XXIX.4 July - August 2022
Page: 60
Digital Citation

Speculating spiritual technologies

Elizabeth Chin

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There is an old, old joke in Haiti that 80 percent of the population is Catholic, and 100 percent are Vodouyizan, or practitioners of Vodou. Part of the reality the joke exposes is that for Catholicism, practicing Vodou is anathema; for Vodouyizan, there is no conflict in being both Catholic and Vodou. On the surface, scientific inquiry in design and technology might seem antithetical to Vodou. Yet those who study and experience Vodou have documented widely that Vodouyizan are enthusiastic about technology, whether mailing cassettes of songs and instructions, making and distributing VHS tapes, or participating in WhatsApp calls [1]. This is also common among practitioners of other spiritual traditions such as Santería and Candomblé [2,3]. In the midst of a 21-day ceremony I attended in Haiti in 2018, the Vodou priest, mounted by Ogou, turned to me and told me to start video recording what was happening.

Part of my research and creative practice via my ongoing project the Laboratory of Speculative Ethnology involves creating speculative devices that reimagine current technologies using a framework of Afro-diasporic spiritualities with Afrofuturism. My work asks, "How might we craft technology that refuses to surveil and contain Black bodies, and is instead devoted to preserving Black life? What would such technologies do? What would they look like? How would they work?"

The Hands Up, Don't Shoot Glove is one way I have explored this question. It also illustrates aspects of the ways in which spiritual practice, aesthetics, and power are part and parcel of technology and HCI. The glove's palm incorporates a small camera that is connected to a Raspberry Pi, along with an accelerometer. When the wearer makes the "hands up" gesture, the device begins taking photographs and sends them to the Web.

In choosing to cover the glove in the elaborate beadwork typical of Vodou and Santeria ritual objects, my aim is to show that there is no inherent disjuncture between the Raspberry Pi and Afro-diasporic spirituality—they work together in the complex and urgent project of protecting Black life under current conditions. The 16 cowries on the glove reference the divination system used by many Santeria practitioners, framing any encounter where the glove might be needed as unpredictable. The main image on the glove's back is the double-headed ax wielded by the Santeria deity Chango. Associated with the colors red and white, Chango is a king and the dispenser of justice. He is also associated with lightning, and by implication, electricity and related technologies. The glove's background is beaded in a Haitian style, using silver and red. Here, the red represents Ogou, who is found throughout the Caribbean and is especially important in Haiti. He is a blacksmith and warrior whose realm is iron—railroads, cars, telephone wires, weapons. Chango and Ogou operate via the glove as warriors for justice, fierce protectors who persevere against impossible odds.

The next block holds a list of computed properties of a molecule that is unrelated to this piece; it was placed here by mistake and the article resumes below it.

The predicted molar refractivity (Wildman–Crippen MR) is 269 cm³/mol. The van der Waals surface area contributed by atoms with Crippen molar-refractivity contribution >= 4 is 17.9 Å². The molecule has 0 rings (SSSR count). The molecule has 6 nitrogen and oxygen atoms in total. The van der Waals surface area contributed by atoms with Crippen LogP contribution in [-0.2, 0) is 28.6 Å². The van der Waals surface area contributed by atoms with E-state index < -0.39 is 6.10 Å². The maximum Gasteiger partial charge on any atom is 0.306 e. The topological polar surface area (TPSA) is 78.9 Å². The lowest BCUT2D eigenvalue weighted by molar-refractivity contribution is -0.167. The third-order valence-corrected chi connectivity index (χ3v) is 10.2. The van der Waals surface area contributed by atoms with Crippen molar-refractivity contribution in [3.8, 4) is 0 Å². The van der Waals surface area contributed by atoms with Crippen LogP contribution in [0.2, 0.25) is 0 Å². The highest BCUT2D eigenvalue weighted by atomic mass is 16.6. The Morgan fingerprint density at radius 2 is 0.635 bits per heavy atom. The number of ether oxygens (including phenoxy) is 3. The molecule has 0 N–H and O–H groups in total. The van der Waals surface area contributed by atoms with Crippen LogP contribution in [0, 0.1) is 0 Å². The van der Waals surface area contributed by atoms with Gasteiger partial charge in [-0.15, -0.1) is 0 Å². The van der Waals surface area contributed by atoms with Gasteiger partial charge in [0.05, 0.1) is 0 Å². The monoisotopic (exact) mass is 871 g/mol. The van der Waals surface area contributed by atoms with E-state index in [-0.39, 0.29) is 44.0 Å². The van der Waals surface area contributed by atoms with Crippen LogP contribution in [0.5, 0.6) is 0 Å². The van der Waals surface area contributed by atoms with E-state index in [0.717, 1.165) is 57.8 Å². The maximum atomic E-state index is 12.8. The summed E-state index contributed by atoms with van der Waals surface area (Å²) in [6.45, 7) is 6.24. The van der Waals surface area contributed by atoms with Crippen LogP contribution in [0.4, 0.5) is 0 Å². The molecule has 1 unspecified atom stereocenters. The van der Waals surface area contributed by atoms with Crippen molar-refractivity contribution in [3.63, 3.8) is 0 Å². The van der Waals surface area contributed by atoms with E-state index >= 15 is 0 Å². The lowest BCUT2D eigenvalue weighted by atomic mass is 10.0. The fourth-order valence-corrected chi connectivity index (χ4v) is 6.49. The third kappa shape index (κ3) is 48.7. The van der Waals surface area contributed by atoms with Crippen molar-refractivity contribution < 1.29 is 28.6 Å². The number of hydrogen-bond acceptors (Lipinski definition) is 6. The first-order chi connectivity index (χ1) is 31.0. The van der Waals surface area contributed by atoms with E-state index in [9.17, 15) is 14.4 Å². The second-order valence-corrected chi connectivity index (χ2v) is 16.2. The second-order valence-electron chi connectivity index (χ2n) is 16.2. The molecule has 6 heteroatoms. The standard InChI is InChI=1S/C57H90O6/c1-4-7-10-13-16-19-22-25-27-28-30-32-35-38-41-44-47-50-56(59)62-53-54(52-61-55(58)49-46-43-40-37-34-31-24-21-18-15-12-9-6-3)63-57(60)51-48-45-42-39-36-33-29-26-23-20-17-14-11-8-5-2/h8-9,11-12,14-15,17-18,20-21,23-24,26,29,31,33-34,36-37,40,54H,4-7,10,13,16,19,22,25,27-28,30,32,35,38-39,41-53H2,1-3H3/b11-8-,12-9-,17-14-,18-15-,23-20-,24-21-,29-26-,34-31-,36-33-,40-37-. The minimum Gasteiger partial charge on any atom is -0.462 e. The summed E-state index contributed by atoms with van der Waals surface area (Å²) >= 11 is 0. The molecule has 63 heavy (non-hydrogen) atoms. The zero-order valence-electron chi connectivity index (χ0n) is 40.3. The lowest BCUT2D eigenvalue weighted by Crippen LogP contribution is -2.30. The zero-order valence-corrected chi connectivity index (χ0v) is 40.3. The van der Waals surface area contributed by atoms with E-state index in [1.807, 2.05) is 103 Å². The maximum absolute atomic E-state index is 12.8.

ins01.gif Vodou priest using a smartphone to document a room prepared for ritual.
ins02.gif The Hands Up, Don't Shoot Glove.
ins03.gif Speculative glove.

AI and tech more broadly have been shown to amplify problematic racial biases [4,5]. Leaning into the spiritual and aesthetic principles that have roots in Africa, among Indigenous peoples, and in Asia is a way to question the claims embedded in the universalist values that emerged in the areas of design and technology in the wake of World War II. There is little question that such universalism has not reached its lofty aims, in part because it is Eurocentric [6]. Futures in which technology acts in the interests of Blackness will include technologies that not only work differently; they will also look different and feel different. They will draw from Africa and its diaspora for both form and function, and their outcomes have yet to be imagined.

back to top  References

1. Boutros, A. Gods on the move: The mediatisation of Vodou. Culture and Religion 12, 2 (2011), 185–201; https://doi.org/10.1080/14755610.2011.579718

2. Beliso-De Jesús, A. Electric Santería: Racial and Sexual Assemblages of Transnational Religion. Columbia Univ. Press, New York, 2015.

3. Richman, K.E Migration and Vodou. Reprint edition. Univ. Press of Florida, Gainesville, FL, 2018.

4. Benjamin, R. Race After Technology: Abolitionist Tools for the New Jim Code. 1st edition. Polity, Medford, MA, 2019.

5. Noble, S.U. Algorithms of Oppression: How Search Engines Reinforce Racism. Illustrated edition. NYU Press, New York, 2018.

6. Chin, E. Bauhaus and the people without design history. In Bauhaus Futures. L. Forlano, M.W. Steenson, and M. Ananny, eds. MIT Press, Cambridge, MA, 2019, 85–94.

back to top  Author

Elizabeth Chin is an anthropologist and ethnographer with a varied practice that has included performative scholarship, experimental writing, vernacular technology, and community-engaged work. A professor in the Media Design Practices MFA program at ArtCenter College of Design in Pasadena, she is currently editor-in-chief of American Anthropologist. [email protected]

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